It's rather different in the case of the election of the Universal House of Justice, because in 1973 (if memory serves me, but it's hard to get decent help these days) the UHJ established a new institution at the World Centre, the International Teaching Centre. This has come to be a pool of candidates for the UHJ, in effect. All of the present members of the UHJ were members of the ITC when they were elected. This is seriously bad stuff for the Bahai Administration, because the UHJ sits at the top of the 3-layer pyramid of elected institutions, and its members logically and practically should be drawn from those with long experience on National Spiritual Assemblies around the world. Instead, the UHJ appoints Councillors (members) to the ITC, who are suited to the work of the ITC and who usually have prior experience as continental councillors -- and then the delegates to the international convention take these people, who were doing the work the UHJ thought they were best at (which does not include administering Bahai communities), and moves them onto the UHJ, which has a different kind of work to do. The UHJ as a result has no members with long experience on an NSA, and every time this happens it has to fill the gaps in the ITC.

This is fixable, either by abolishing the International Teaching Centre (it is not mentioned in scripture, so it can be changed or abolished), or more probably, by the UHJ stating that the Councillors it has chosen to work in the ITC should be allowed to stay there. The UHJ, or the Councillors, would have to suggest to the convention delegates not to elect sitting Councillors to the Universal House of Justice. There are good precedents for such a request. The first is the example of the Hands of the Cause, who by asking the members of the National Spiritual Assemblies not to vote for them (Ministry of the Custodians, p. 20) gave concrete expression to the separation of the spheres of authority and administration on the one hand, and of guidance and wisdom on the other hand. There was a similar policy in the time of Shoghi Effendi. His secretary wrote "… the Guardian states that the Hands of the Cause are eligible to administrative offices except those permanently residing in Haifa and helping the Guardian in the administrative work. (Letter of May 30, 1952, on behalf of Shoghi Effendi, published in The Light of Divine Guidance v I, p. 182)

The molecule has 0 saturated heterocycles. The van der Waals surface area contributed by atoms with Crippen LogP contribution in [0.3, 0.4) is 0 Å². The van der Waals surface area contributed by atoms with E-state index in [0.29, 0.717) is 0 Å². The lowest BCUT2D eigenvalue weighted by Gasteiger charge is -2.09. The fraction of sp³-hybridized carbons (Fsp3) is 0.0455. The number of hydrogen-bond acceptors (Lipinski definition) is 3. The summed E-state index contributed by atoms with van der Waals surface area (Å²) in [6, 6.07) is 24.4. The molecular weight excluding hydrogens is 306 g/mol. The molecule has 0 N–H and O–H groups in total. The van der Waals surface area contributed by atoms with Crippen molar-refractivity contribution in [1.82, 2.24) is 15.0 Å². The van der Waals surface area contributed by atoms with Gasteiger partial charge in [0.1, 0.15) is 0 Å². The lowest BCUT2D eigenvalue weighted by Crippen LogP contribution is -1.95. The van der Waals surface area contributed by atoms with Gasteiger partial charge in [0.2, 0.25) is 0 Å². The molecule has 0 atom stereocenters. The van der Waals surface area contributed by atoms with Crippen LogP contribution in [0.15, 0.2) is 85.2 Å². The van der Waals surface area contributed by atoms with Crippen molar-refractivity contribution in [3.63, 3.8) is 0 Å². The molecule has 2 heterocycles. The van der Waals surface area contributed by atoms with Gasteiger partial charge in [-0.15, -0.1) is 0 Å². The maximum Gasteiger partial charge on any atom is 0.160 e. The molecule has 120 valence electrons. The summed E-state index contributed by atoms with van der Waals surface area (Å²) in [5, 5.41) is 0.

In the present-day structure, membership of the UHJ is an "administrative office" and the ITC is the descendant of the group of Hands of the Cause who one lived in Haifa to help Shoghi Effendi. So it's no great stretch to use the 1952 letter as precedent for saying the ITC Councillors are not eligible for administrative offices. Perhaps the UHJ is already moving towards declaring the Councillors non-electable, as at the continental level it has stated: